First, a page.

7. Over the course of the next few paragraphs, I’m going to discuss Article 13, YouTube, Modding and the Death of the Internet as we know it….However, first I want to just say a big “Thank You” to all my readers and friends who read my articles (even though I may not always post on a consistent basis). Life has been busy and it’s kept me from writing. I’ve been working on this article for a few days as I wanted to try to understand the issues behind this proposed legislation and also understand what the impacts potentially are. While I’ll be the first to admit that we do have issues with copyright and intellectual property theft on a large scale and I certainly believe more should be done to control, limit and outright prosecute those who violate these laws…I feel Article 13 is far too overreaching. Article 13 Trust me when I say that I still know very little about all the fine details regarding this possible piece of EU Legislation which is being planned, discussed and has a very strong possibility of becoming actual law. But before we get too deep into the weeds here, allow me to first attempt to explain exactly what Article 13 is and how it could unravel YouTube, our favorite video game modding community and essentially cause the death of the Internet as we know it. What is Article 13? Article 13 is simply a shortcut term to describe a much larger piece of European Union (EU) legislation titled Directive on Copyright in the Digital Single Market (or EU Copyright Directive for short). Primarily the largest impact to us fall into the individual articles being Article 11 (link tax), Article 13 (meme ban) and Article 13b (copyright-protected visual works). Again, most of the discussions taking place on the interwebz just lump everything in this harmful legislation into the single name of Article 13. How exactly will Article 13 impact us? From what I understand after watching several videos (some produced by YouTube), reading text of articles written by Google, Reddit and other sources is Article 13 will force an over-cautious approach to how social media platforms such as YouTube, Facebook, Google, Reddit, Twitter, WordPress etc. will be able to provide content to individuals residing within the 28 member state of the European Union. Allow me to further break down the lengthy subject line I used to title this piece. Impact to YouTube The impact of Article 13 to both YouTube and many other online content sharing services can be summarized in the following clause which reads as follows: “Online content sharing service providers and right holders shall cooperate in good faith in order to ensure that unauthorized protected works or other subject matter are not available on their services.” This “good faith” effort could force YouTube to essentially block a large portion of content to the EU and also prevent any content creators residing in the EU from uploading to the platform. After all, the Article 13 legislation will make YouTube (and others) responsible for the copyright material that appears on these services. While YouTube and other online services currently have systems in place to assist with detecting certain copyright material, these systems are not perfect and do from time to time place blocks on non-copyright material and allow other copyrighted material to slip through. As this new legislation will make YouTube responsible, the end result might just be a complete block of certain content to these EU nations. Impact to Modding For very much the same reason I mentioned above, the impact to our favorite video game modding communities could also be severely impacted. The modding communities for many of my favorite simulation based games are the heart and very soul of the overall gaming community for these titles. They are the reason these gaming titles stay relevant for so long and allow us as gamers to spend hundreds and thousands of hours enjoying the game. As a few of my favorite simulation based games are actually developed within the EU, these developers might be forced to lock down the use of mods within the game. Death of the Internet As We Known It There’s a lot more to the Article 13 legislation than just how it can impact the gaming piece of it. As an example, there is a component within the legislation (Article 12a) which proposes granting sports event organizers copyright over recordings of their events. While in principle this might sound like a good idea to prevent the unauthorized re-broadcast of sporting events. It could have an impact on (as an example) on any media captured at a sporting event even including pictures and videos taken of the crowd. But of course, social media is a big thing in the 21st Century and as companies like YouTube, Twitch, Google, Facebook, Twitter, Reddit, WordPress etc. distribute a variety of the impacted content I’ve been talking about, the very face of the internet could be changed forever. My Thoughts I’m generally the “Less is More” type when it comes to government legislation. It seems like every time we turn around we seem to be confronted with more and more rules impacting many of the freedoms we’ve enjoyed for a long time. I need to be careful as I tip-toe here as I could easily find myself climbing on my political soapbox and I have always tried to keep politics out of my blogging and YouTube content. Of course, I don’t live in the EU. But that really doesn’t matter. If the Article 13 legislation becomes reality we could see it rolled out on a larger scale. But as I pointed out, anyone who typically reads my content here and has an interest in some of the same simulation based games could certainly see an impact regardless where I live. Finally, for me it’s not about the impact I might experience in my YouTube content creation. While I make a few dollars a year via advertising revenue on YouTube, this is not and never will be my full-time job. But there are others who have been able to transition to full-time content creators as a result of monetizing their content. Regardless of where these individuals live, I can see Article 13 impacting their ability to continue. What can we do? There is a Change.org petition which currently has over 3.6 million supporters. I have signed this petition and I encourage each and every one of my readers to do the same. It took me all of about 30 seconds to sign and join my fellow supporters who are against this legislation. Please consider visiting the Change.Org website and signing the petition. The very internet you save, might just be your very own. Thank you for taking the time to read this and I encourage you to also conduct your own research into Article 13. Jerry The post Article 13, YouTube, Modding and the Death of the Internet as we know it appeared first on PLANES, TRAINS AND AUTOMOBILES - And Farming Too!. View the original article...........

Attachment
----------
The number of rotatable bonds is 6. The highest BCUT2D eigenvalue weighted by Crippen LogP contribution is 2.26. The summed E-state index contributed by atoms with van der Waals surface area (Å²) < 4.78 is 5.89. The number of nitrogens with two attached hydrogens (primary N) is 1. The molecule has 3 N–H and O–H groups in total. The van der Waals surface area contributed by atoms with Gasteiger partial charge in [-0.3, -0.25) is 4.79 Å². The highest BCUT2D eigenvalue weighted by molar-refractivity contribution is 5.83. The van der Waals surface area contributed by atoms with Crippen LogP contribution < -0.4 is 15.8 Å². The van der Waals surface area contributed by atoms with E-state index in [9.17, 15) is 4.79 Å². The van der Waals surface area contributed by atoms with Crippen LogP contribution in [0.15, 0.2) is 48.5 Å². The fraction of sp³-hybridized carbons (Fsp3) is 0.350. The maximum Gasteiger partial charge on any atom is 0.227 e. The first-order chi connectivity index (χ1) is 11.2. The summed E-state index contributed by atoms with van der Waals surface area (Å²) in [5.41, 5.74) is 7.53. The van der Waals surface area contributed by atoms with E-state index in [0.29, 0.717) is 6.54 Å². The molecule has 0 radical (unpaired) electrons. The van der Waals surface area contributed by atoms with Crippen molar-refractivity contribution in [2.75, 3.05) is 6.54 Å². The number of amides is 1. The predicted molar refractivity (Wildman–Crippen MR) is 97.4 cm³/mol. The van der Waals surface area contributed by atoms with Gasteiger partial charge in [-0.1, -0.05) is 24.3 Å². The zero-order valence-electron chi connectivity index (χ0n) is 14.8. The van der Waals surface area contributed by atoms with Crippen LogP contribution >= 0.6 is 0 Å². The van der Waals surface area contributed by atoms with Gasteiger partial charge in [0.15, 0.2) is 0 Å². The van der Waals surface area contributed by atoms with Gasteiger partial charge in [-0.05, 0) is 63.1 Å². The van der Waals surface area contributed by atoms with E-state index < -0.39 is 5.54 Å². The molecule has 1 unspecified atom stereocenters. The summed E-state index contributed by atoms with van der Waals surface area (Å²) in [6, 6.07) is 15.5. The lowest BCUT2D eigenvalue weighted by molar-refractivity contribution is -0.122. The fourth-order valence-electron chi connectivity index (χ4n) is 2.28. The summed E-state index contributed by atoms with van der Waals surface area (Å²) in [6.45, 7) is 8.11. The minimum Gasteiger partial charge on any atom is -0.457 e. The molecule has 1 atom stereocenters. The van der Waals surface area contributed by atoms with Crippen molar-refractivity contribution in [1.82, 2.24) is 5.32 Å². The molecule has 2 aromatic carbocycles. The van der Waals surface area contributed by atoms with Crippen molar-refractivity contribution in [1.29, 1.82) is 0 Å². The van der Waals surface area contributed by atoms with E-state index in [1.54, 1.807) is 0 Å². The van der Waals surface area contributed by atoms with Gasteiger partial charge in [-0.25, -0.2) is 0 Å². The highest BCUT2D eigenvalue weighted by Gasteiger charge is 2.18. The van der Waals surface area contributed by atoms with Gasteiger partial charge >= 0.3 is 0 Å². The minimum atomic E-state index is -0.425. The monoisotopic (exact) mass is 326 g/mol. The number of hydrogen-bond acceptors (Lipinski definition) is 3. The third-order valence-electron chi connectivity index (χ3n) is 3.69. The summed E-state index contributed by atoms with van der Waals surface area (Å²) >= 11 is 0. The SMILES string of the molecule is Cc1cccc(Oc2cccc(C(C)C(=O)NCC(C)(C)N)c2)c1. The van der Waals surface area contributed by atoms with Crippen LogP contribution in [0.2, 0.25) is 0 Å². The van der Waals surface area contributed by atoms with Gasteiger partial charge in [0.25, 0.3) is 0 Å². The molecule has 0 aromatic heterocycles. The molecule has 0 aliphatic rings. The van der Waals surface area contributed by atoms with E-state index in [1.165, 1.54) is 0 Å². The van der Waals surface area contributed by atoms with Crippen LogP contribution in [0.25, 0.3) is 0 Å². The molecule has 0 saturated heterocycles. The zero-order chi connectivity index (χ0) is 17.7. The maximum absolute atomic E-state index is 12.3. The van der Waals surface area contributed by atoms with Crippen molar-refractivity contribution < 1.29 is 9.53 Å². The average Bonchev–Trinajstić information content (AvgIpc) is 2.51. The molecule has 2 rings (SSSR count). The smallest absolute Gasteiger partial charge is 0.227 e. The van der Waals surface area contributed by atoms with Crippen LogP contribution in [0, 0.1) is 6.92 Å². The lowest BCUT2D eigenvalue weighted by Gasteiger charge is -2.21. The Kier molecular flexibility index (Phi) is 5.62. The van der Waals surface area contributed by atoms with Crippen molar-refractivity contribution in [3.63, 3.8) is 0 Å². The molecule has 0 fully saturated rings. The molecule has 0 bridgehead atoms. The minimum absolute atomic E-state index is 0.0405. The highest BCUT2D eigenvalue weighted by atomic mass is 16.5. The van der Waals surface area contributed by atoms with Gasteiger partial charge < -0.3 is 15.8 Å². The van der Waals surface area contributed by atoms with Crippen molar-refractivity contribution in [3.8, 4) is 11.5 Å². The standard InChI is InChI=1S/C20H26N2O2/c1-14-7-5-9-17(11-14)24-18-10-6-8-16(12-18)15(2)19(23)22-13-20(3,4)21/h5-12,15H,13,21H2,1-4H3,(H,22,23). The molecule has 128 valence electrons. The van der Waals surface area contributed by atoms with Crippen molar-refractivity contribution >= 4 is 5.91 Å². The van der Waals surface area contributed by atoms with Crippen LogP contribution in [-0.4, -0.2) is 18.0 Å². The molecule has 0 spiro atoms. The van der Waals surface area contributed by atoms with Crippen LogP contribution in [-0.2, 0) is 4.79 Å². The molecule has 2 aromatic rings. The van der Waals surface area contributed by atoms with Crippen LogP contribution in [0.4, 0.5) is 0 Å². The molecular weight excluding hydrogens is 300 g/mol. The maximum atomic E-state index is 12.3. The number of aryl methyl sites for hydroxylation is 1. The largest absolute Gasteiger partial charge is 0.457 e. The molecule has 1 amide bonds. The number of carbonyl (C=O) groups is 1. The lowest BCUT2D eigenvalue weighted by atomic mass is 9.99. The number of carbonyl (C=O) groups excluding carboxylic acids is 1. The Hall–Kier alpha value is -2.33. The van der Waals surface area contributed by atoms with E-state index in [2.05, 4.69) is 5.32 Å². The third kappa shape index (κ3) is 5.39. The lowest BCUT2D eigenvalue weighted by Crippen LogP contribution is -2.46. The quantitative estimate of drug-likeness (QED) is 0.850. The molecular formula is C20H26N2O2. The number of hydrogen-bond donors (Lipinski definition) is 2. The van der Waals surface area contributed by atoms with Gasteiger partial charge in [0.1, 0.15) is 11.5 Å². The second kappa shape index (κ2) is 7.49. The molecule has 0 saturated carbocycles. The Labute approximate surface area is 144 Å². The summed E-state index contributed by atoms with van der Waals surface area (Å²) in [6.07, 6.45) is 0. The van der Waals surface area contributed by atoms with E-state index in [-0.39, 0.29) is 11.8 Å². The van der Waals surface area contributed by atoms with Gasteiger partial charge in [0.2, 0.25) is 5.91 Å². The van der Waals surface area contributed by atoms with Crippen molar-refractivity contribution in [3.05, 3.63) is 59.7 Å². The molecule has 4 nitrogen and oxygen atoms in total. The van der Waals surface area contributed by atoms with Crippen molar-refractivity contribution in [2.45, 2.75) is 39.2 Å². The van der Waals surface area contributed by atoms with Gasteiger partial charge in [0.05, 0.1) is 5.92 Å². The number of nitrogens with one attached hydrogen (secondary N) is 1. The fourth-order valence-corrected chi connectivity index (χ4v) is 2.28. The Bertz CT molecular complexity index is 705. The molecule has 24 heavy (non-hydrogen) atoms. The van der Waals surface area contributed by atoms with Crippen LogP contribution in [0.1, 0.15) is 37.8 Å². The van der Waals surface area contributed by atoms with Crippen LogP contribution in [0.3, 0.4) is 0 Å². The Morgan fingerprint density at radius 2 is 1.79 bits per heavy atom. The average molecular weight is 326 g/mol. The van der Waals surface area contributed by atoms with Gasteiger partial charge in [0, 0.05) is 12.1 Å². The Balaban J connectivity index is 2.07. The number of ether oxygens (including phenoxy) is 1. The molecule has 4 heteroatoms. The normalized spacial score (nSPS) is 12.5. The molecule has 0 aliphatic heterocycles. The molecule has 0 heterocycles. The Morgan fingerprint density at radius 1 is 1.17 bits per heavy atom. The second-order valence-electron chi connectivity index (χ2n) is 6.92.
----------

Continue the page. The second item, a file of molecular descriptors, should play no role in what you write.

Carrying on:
8. GrizzlyBearSims